Spider-Man: Far From Home is the third reboot of the live action films from Sony since 2002. In 17 years, there have been three Spider-Mans (Spiders-Men?), two MJs, one Gwen Stacy and one, count 'em, one J. Jonah Jameson. The blustering editor of The Daily Bugle was played by J.K. Simmons in the original 2002-2006 Raimi Spider-Man films with such memorable aplomb, his character was dropped entirely from The Amazing Spider-Man reboot. But fans missed him, as is evidenced by these tweets about J.K. Simmons' return in Spider-Man: Far From Home. Warning: Spoilers for Spider-Man: Far From Home follow.
As a stand-alone Spider-Man film in a post-Blip world, Peter Parker is somewhat alone in fighting the bad guys this time. The other Avengers are off-world, or uncontactable. Though Parker thinks he has an ally in Mysterio, it turns out that's not true either. In fact, Parker and Mysterio wind up in a battle mano-a-mano, where Parker reigns triumphant. Or does he?
The mid-credits sequence says otherwise. Standing in Times Square with MJ, Parker is suddenly assaulted by the giant screens showing doctored video footage, which makes it look like he murdered the innocent Mysterio. But it's not just the video itself, but who is broadcasting it. Turns out it's running on the Daily Bugle, with Jameson leading the charge,. Fox News style.
And Jameson, bless everyone's hearts is played by Simmons. Because they're really no one better. Fans went nuts.
For those who may never have seen the original Spider-Man films with Tobey Maguire, Peter Parker was initially envisioned to be a little bit like Superman in the comics, taking a job as a journalist. Unlike Clark Kent, who wrote for a living, Parker was a photographer.
As Parker's career continues to grow, he discovers his boss, Jameson is obsessed with Spider-Man. Before too long, Jameson is hounding his shutterbug employee to get out there and get him a picture of the vigilante for the paper. In the comics, Parker finally does turn in a picture of himself (though not admitting how he got it) cementing his role at the paper.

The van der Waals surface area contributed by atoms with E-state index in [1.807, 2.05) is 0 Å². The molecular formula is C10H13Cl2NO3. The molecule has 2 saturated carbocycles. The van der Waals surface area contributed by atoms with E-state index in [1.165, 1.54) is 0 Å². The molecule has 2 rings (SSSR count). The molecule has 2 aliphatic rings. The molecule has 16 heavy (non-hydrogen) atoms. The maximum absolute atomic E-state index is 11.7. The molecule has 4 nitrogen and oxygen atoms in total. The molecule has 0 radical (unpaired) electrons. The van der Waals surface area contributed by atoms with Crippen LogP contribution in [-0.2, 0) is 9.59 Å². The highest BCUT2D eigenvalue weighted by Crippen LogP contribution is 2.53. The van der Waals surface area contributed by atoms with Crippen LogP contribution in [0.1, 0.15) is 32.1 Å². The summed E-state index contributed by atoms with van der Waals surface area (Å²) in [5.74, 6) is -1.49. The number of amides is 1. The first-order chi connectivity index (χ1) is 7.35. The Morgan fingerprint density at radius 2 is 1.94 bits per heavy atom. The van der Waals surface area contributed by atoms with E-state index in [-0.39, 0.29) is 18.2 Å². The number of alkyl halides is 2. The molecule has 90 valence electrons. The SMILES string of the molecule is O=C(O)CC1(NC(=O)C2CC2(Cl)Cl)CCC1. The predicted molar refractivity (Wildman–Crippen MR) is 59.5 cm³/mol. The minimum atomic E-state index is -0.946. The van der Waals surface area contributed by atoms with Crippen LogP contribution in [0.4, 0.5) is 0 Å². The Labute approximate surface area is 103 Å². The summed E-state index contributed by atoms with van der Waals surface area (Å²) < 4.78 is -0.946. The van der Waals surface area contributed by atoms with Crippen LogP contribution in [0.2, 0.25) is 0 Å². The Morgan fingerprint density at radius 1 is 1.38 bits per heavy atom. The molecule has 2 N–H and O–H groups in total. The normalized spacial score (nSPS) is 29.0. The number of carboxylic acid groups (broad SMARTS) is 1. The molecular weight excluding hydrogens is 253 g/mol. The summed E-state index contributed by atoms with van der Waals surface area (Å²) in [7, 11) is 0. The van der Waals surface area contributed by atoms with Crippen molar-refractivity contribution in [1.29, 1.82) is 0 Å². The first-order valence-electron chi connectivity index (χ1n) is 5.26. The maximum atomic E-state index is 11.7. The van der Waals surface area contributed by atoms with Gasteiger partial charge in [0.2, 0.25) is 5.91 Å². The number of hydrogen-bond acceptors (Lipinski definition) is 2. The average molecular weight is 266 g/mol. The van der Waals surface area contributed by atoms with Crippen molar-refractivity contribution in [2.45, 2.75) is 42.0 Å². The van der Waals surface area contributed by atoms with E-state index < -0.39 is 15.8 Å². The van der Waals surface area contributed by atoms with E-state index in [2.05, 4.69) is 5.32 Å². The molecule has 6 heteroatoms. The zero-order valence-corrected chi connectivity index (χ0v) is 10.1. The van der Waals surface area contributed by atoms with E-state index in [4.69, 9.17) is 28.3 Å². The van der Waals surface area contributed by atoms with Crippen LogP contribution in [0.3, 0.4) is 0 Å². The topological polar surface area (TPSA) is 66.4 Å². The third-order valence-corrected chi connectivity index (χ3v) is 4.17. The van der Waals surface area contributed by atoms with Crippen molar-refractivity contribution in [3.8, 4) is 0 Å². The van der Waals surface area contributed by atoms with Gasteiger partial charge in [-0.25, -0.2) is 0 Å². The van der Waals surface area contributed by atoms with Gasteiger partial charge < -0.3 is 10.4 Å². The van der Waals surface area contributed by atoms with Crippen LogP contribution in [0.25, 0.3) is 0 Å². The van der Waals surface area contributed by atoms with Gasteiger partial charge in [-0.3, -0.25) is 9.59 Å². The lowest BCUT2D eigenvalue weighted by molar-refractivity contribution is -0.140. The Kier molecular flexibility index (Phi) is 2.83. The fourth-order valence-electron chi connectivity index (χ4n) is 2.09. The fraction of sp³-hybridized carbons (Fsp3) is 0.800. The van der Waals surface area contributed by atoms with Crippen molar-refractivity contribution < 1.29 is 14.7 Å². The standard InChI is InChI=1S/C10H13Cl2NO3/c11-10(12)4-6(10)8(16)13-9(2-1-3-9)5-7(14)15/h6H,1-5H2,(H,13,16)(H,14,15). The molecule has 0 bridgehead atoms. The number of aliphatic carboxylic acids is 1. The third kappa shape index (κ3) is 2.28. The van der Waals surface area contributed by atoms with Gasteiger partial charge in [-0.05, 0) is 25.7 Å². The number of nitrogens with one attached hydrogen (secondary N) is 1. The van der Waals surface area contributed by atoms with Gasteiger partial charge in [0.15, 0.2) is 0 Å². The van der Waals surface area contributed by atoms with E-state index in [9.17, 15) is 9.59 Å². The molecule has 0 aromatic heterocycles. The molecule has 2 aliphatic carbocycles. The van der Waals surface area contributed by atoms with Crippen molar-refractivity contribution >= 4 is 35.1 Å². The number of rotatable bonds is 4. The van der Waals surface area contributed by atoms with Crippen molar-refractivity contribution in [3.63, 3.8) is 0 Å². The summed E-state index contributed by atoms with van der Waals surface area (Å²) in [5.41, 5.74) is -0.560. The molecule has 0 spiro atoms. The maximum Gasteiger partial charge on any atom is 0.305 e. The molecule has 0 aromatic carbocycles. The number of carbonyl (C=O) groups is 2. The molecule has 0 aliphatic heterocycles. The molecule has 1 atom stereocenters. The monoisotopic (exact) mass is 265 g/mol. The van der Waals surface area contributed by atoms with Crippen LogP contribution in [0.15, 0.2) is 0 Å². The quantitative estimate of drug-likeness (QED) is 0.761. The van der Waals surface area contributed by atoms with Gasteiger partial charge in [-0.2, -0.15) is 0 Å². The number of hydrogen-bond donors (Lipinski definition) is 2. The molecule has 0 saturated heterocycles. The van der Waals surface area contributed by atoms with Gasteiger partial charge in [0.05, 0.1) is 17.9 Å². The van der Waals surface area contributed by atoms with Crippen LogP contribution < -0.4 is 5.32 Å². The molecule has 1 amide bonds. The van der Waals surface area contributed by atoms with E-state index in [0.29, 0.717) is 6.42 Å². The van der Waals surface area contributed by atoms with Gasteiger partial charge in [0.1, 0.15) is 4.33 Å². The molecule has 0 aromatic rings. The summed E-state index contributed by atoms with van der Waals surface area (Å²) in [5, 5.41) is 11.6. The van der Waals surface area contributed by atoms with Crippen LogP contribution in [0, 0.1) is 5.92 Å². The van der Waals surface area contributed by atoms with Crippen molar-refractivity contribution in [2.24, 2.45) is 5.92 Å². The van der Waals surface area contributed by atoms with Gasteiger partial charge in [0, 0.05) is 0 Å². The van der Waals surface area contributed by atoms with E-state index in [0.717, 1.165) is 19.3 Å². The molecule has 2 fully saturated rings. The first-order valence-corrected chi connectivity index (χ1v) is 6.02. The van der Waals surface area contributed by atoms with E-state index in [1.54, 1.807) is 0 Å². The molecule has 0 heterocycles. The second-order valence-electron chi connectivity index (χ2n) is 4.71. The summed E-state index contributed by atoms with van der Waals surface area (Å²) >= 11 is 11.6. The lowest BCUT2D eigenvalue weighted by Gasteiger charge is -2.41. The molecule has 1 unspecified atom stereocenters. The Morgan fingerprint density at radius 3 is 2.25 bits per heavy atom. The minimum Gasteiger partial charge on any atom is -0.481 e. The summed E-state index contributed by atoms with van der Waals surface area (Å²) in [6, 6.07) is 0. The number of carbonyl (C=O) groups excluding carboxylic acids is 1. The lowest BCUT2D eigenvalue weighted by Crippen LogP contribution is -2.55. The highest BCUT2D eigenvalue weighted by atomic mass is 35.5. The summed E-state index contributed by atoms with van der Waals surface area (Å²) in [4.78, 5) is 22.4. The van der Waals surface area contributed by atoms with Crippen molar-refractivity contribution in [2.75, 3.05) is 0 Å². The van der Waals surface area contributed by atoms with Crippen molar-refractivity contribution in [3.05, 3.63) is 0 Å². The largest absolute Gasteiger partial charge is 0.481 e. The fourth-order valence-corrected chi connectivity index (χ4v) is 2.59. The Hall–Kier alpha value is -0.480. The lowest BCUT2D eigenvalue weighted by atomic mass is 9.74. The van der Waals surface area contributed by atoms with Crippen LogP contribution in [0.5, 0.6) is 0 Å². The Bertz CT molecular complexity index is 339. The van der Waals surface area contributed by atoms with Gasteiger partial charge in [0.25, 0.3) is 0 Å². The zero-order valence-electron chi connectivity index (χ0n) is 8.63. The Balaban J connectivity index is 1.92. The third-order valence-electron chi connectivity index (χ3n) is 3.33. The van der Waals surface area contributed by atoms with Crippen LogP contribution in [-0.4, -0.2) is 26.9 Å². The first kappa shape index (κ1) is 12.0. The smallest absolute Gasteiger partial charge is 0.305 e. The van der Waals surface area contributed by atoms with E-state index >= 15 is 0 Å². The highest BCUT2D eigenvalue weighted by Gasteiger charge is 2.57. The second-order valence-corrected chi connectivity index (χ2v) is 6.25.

However, there's a twist to it. Jameson decides he hates Spider-Man, and it becomes the paper's mission to uncover the webslinger's identity. For Parker, this makes everything really hard.
In the stand-alone franchise, Jameson's hatred of Spidey makes him an unambiguous villain, one Parker is continually trying to avoid getting caught by. But in the MCU, things are a little different. After all, Jameson's hatred of Spider-Man comes from his love of law-and-order. He hates the whole vigilante schtick, arguing that Spider-Man is dangerous to society because he operates outside the law.
That's the exact same sentiment the Avengers have been dealing with since the events of Ultron. Jameson isn't alone in his opinion. In fact, unlike the first time Simmons played the role, he's going to have lots of people who agree with him.
It will make for an exciting spin on an already fully developed character. Welcome to the MCU, J.K. Simmons. I think you're going to like it here.